Surrender 132: I Can See Clearly Now

At the age of 14, I got contact lenses to correct my near-sightedness and astigmatism. The happy day those little discs went into my eyes, was the day I threw my glasses away. I’ve not owned a pair since. I occasionally wear non-corrective sunglasses, but even that is rare. 

It’s more than just vanity. I don’t like wearing glasses because my ears are uneven. Having one ear higher than the other isn’t noticeable, until I pop on a pair of glasses. They slant across my face, and with continued wear, rub painful raw places on the top of one ear and on the side of my nose. 


In the years since, the contact lenses arrested my astigmatism and halted the worsening of my vision. I’ve never had to increase the prescription. And I’ve continued to wear hard lenses, switching to gas permeable ones 35 years ago. It’s amazing, but in 44 years I’ve only owned four pairs of contacts. It’s taken me this long to lose them all! 

I was down to my last set of lenses when I broke one of them while in Scotland 18 months ago. I had a moment of panic. The trip of my lifetime, and suddenly I have one good eye! Thankfully, I discovered that my vision wasn’t all that affected by having one contact, which I switched back and forth between my eyes. This was great, as it did not negatively affect my trip. This was bad, as I felt no urgency to get a new set of lenses. 

In fact, I began to wear my contact less and less. When I’m home for the day, I often go without the lens, only wearing it when I leave the house. I feel better driving with the correction the lens provides. 

Two nights ago, while coloring, I removed the contact lens and placed it temporarily on the table next to me. And promptly forgot about it, for almost 24 hours. When I suddenly remembered, the lens was no where to be found. 

I’ve looked for it. Several times. My very last lens is gone. Today, needing to drive this afternoon, and every day for the next week, I considered my options. My inspiration, until I can see the optometrist and get new contact lenses, was to borrow a pair of glasses from Greg. He graciously loaned me a pair that he rarely wears, and for the first time in 44 years, I sported corrective lenses today, while driving.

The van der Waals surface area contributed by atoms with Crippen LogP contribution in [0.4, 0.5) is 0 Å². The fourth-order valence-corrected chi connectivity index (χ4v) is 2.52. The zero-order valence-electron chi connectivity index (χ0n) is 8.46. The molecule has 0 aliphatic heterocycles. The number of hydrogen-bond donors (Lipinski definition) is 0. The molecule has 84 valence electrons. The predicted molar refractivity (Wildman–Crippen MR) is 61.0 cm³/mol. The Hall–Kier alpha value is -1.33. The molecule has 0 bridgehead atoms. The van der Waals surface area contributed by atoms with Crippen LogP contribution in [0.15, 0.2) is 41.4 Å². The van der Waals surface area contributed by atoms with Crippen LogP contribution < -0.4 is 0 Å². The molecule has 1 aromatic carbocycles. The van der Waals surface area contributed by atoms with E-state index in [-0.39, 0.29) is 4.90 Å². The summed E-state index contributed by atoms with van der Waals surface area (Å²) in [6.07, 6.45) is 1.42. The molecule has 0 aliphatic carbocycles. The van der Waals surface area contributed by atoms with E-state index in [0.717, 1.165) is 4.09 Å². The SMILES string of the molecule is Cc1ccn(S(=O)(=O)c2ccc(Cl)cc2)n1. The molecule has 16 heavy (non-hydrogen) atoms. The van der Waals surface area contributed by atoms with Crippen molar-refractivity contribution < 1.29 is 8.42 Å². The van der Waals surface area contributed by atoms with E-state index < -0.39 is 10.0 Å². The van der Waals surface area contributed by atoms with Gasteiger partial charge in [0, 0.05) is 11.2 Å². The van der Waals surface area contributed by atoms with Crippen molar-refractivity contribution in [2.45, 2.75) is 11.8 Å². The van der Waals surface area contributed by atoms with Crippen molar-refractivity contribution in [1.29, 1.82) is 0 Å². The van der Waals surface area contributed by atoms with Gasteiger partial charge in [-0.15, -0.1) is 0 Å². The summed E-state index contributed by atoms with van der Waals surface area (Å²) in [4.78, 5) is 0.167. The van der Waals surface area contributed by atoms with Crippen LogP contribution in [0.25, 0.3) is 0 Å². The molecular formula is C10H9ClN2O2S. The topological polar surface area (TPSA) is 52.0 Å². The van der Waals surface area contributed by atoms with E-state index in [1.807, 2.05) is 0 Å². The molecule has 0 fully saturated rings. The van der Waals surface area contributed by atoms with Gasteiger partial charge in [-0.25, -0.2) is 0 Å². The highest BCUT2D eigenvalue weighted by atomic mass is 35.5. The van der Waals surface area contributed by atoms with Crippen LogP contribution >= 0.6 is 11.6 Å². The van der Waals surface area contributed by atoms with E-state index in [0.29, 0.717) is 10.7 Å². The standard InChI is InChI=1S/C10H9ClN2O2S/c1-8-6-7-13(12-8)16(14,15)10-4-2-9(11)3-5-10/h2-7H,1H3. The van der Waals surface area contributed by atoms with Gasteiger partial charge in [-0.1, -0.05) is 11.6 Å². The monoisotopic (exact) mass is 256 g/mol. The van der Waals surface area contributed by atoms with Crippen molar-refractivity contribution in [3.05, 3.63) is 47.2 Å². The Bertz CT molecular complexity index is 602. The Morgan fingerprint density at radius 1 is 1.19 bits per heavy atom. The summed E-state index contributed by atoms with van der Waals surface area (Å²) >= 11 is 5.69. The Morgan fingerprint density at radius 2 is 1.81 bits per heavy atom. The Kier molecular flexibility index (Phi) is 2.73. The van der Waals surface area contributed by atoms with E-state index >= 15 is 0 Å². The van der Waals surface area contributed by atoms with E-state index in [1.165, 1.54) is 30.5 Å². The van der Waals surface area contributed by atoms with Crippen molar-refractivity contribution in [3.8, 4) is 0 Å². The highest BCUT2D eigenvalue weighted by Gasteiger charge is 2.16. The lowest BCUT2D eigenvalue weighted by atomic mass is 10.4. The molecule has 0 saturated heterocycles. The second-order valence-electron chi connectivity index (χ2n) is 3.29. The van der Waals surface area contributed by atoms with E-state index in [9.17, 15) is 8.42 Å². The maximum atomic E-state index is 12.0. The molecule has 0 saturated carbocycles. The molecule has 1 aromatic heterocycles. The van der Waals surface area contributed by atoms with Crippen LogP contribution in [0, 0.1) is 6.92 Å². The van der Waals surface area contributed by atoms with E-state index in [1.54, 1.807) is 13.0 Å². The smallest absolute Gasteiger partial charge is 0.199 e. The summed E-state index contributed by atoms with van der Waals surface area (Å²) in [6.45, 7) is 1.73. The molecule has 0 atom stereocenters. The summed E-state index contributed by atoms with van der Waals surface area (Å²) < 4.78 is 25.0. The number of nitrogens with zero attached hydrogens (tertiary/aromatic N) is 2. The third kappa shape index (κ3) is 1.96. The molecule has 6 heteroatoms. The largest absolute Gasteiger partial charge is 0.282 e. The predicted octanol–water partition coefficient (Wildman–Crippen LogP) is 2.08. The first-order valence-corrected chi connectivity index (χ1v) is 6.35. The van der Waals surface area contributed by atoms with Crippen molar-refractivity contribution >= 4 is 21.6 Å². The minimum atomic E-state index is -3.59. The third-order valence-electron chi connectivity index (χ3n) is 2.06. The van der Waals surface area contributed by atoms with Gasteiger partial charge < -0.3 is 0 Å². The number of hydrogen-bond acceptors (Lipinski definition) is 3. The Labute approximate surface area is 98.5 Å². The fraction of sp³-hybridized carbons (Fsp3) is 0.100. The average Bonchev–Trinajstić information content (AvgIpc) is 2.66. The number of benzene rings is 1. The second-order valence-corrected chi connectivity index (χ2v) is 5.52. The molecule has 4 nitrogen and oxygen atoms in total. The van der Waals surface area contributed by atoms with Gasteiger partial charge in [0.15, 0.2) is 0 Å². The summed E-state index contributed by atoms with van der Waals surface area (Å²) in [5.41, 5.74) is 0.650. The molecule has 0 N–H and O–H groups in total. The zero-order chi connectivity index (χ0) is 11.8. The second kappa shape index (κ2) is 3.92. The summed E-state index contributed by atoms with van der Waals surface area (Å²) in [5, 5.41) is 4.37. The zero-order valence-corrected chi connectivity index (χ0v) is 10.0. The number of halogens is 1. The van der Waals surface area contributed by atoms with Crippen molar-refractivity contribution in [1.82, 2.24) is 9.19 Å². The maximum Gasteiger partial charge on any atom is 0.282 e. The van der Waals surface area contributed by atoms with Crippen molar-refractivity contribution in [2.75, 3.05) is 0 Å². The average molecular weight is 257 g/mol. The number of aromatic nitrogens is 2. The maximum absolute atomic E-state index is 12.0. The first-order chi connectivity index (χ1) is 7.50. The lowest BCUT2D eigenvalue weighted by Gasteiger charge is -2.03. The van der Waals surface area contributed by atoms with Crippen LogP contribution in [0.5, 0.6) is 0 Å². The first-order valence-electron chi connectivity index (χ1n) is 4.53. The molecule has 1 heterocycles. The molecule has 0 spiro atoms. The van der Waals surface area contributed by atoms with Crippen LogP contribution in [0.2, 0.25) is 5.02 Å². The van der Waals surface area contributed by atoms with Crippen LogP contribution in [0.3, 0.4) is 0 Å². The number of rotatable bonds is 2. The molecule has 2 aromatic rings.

The frames are a bit too large for my face, but I could see clearly as I drove, which was my priority. To most people, wearing glasses is a non-issue. For me, this was huge. I have hated glasses. I have hated myself wearing glasses. I had to accept myself in glasses, without judgment, and be okay with being seen. 

I picked up my grandson Dayan from school. I had intended to have the glasses off when he got into the car. But he surprised me, appearing from behind the car, and I didn’t get them off my face in time. As he slid into the front seat he asked, with surprise, if I was wearing glasses. He knows how I feel about them. 

I had the opportunity to tell Dayan my story about losing my last contact lens. In sharing, I realized I wasn’t upset with myself for my carelessness, although I accept full responsibility for it. Rather, I recognize that this is a gentle nudge from the Divine to get myself to the eye doctor and get new lenses. I’m way overdue. And what a surrender for today, to accept myself, wearing glasses, uneven ears and all. 

As we parked in front of the Chinese restaurant, to pick up Dayan’s customary Wednesday afternoon meal, I handed the car keys to my grandson so he could drive us to his house. “Yaya,” he said, with an encouraging smile, “you are just going with the flow.” 

He’s wise, this young man. And he’s right. I am choosing to stay in the flow of life. The inspired clarity I received today improved my eyesight, allowing me to drive safely, and brought aspects of myself into sharp focus. I could see outwardly. And I got to gaze inward. Who knows? When I visit the eye doctor to order new contacts, I might even order a pair of glasses. 

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About Cindy Moore

I live and work in the Joplin, MO, area. I am a blogger, writer, realtor and traveler, enjoying the journey through life and helping others along the way.
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